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What is a Shrimp Plant?

Mary McMahon
Updated Jun 04, 2024
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Contrary to what you might expect, a shrimp plant does not actually produce shrimp, but it does put out profuse blooms which superficially resemble shrimp, especially if one squints from a distance. This evergreen perennial is native to Mexico, and it is a popular ornamental among people who live in the tropical to subtropical climates of USDA zones eight through 11. Assuming that winters do not get too severe, the shrimp plant will bloom almost year-round, a trait which many gardeners appreciate.

Allowed to grow unchecked, the shrimp plant will grow into a bush around three feet (one meter) tall, with fragile stems. Many gardeners prune their shrimp plants back regularly to encourage a more bushy growth habit, as the plants can get a little leggy if they are not shaped. The leaves of the shrimp plant vary from deep green to purple, depending on cultivar, and the distinctive flowers are dark red to brown in the wild, but they can also be white, yellow, pink, green, and cream, with many cultivars coming in contrasting colors.

Shrimp plants are ideal for big beds and borders, because they grow reasonably quickly and they can make a dense cluster of cover. This plant prefers full to partial sun, and well-drained soil. In dry climates, shrimp plants will require regular watering to stay healthy, and they have a tendency to get a little droopy in extremely hot, dry weather. As a result, many people use drip irrigation to ensure that their plants get enough water.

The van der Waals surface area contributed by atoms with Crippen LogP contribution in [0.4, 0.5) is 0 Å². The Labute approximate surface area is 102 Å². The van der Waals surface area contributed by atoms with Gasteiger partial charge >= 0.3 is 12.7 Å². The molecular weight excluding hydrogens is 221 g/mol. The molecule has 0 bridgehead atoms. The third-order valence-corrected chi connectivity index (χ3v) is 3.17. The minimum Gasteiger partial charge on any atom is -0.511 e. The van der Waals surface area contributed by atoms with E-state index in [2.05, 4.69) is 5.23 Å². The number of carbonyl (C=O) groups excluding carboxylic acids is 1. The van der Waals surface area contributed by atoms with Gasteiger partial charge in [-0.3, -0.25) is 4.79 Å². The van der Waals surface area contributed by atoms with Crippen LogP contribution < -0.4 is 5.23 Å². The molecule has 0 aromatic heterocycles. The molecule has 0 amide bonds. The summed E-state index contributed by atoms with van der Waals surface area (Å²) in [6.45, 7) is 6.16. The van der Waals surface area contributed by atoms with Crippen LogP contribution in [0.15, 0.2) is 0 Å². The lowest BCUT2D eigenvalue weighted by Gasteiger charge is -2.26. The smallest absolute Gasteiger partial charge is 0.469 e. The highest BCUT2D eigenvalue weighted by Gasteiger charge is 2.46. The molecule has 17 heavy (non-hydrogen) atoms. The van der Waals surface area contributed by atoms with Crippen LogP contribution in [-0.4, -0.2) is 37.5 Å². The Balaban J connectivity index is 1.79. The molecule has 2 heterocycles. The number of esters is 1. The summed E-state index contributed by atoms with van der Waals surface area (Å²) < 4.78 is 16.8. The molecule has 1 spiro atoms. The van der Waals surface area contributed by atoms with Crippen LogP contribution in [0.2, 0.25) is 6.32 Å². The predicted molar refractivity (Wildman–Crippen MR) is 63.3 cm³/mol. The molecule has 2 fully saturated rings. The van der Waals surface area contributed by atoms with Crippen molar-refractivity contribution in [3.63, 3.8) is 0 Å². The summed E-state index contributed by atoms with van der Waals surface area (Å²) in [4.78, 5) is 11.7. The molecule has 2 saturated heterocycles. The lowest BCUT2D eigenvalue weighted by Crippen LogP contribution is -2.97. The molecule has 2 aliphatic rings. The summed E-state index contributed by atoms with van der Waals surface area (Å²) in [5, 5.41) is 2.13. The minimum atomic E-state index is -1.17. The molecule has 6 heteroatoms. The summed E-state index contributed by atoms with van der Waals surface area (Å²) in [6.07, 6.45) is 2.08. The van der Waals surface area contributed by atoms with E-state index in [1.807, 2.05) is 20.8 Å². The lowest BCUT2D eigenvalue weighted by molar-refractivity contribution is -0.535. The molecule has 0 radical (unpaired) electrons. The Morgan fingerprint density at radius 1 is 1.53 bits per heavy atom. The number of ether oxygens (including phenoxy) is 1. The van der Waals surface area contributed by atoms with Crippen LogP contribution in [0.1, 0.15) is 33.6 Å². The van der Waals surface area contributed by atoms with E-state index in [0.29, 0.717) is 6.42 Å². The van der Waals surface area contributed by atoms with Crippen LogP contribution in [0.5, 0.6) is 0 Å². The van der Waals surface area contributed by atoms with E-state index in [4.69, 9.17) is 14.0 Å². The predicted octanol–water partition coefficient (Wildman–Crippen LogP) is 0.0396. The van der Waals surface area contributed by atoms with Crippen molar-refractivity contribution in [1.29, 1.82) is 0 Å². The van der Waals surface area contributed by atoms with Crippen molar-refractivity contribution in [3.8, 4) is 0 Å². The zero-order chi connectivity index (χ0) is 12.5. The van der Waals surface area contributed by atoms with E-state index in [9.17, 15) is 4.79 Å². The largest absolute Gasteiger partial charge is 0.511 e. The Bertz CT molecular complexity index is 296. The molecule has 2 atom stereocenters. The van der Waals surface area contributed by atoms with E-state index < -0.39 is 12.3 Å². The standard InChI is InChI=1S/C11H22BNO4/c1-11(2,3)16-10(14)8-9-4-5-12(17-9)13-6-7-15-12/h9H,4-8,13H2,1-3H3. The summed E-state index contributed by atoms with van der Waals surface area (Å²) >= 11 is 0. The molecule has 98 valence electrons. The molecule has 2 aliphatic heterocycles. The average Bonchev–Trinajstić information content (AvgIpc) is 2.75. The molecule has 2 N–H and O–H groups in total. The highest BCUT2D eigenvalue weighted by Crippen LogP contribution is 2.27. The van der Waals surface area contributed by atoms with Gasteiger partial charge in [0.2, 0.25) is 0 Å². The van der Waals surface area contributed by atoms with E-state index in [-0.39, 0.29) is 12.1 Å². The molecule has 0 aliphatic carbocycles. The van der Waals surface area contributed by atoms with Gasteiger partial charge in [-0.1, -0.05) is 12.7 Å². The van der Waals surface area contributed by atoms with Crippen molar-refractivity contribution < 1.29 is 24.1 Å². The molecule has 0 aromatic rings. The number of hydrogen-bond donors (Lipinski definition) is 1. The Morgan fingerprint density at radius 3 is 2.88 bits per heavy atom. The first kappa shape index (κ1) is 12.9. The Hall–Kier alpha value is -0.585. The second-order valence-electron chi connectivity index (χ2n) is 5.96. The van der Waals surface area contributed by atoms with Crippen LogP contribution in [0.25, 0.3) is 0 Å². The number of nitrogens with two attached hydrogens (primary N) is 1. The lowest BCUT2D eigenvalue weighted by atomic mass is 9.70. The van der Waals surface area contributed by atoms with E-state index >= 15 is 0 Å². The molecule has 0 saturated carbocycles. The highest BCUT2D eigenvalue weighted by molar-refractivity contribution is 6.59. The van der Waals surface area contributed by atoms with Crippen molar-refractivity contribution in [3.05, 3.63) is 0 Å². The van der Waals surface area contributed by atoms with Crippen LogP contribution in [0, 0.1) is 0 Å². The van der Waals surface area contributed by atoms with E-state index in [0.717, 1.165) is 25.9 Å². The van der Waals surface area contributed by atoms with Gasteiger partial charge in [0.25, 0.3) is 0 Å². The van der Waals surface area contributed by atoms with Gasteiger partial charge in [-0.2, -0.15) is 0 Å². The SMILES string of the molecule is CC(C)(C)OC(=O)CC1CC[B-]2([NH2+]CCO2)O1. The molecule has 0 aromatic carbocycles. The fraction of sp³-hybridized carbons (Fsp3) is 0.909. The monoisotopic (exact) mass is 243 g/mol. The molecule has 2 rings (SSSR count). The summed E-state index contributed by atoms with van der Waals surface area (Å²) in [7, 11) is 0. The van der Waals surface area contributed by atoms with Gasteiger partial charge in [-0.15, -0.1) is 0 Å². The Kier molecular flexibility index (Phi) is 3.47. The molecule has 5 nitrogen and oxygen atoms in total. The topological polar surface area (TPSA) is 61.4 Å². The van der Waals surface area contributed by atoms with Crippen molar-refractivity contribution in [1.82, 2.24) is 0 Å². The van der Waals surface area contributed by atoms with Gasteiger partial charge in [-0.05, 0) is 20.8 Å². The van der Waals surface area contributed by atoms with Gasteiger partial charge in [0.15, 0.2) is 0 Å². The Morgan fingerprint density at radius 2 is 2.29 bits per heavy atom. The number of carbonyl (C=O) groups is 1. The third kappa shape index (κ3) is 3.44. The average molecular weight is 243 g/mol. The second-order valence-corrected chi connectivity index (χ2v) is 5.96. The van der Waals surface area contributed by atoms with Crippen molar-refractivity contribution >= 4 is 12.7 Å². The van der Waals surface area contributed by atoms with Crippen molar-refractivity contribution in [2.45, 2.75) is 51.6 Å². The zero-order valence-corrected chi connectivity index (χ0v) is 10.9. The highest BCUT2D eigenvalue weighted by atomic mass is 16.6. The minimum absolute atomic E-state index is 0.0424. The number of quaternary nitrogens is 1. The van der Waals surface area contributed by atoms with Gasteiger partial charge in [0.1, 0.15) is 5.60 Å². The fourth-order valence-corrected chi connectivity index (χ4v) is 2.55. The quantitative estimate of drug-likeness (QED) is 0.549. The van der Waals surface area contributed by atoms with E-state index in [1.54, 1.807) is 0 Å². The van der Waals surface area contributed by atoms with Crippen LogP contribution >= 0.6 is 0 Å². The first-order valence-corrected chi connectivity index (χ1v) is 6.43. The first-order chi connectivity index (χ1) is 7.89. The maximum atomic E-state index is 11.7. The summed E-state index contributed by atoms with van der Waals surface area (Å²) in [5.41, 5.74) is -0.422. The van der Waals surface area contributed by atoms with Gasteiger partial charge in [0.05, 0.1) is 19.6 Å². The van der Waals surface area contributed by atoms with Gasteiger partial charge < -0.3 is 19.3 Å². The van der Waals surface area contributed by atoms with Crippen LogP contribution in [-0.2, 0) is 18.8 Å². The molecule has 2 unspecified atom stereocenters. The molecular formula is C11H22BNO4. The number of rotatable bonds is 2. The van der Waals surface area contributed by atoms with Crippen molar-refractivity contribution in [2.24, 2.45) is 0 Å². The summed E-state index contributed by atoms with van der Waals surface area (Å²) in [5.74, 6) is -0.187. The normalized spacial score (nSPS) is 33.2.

If a winter gets cold or frosty, a shrimp plant will die back, but if left alone, it will return in the spring with new growth. In the event that a shrimp plant does die back, the dead foliage should be trimmed away and removed to clear the ground for the spring. Shrimp plants can be propagated through cuttings, or from their seeds; simply wait for the seed heads to dry out fully and then clip them and store them in a cool dry place, or scatter the seeds as desired.

Many garden supply stores carry shrimp plants, often in an array of cultivars to choose from. It is also possible to purchase seeds, and if you know someone who raises these colorful tropical plants, you can always ask politely for some seeds to grow in your own garden. Be aware that since these plants do reseed, they can spread rapidly.

All Things Nature is dedicated to providing accurate and trustworthy information. We carefully select reputable sources and employ a rigorous fact-checking process to maintain the highest standards. To learn more about our commitment to accuracy, read our editorial process.
Mary McMahon
By Mary McMahon

Ever since she began contributing to the site several years ago, Mary has embraced the exciting challenge of being a All Things Nature researcher and writer. Mary has a liberal arts degree from Goddard College and spends her free time reading, cooking, and exploring the great outdoors.

Discussion Comments
By anon259738 — On Apr 07, 2012

Can I transplant my shrimp bush in April?

By anon40691 — On Aug 10, 2009

I would like to know if shrimp plants are poisonous to animals. I see someone else asked this question, but I don't know how to see the answer. Our dog chews the leaves and then throws up. I'm wondering if the leaves are bad for him, or if he is using the plant to help induce a possible need to vomit. Please advise and thanks much.

By anon38180 — On Jul 24, 2009

Is shrimp plant poisonous to pets?

By anon32682 — On May 25, 2009

can shrimp plants be transplanted and if so, when is the best time and what should be done?

Mary McMahon
Mary McMahon

Ever since she began contributing to the site several years ago, Mary has embraced the exciting challenge of being a...

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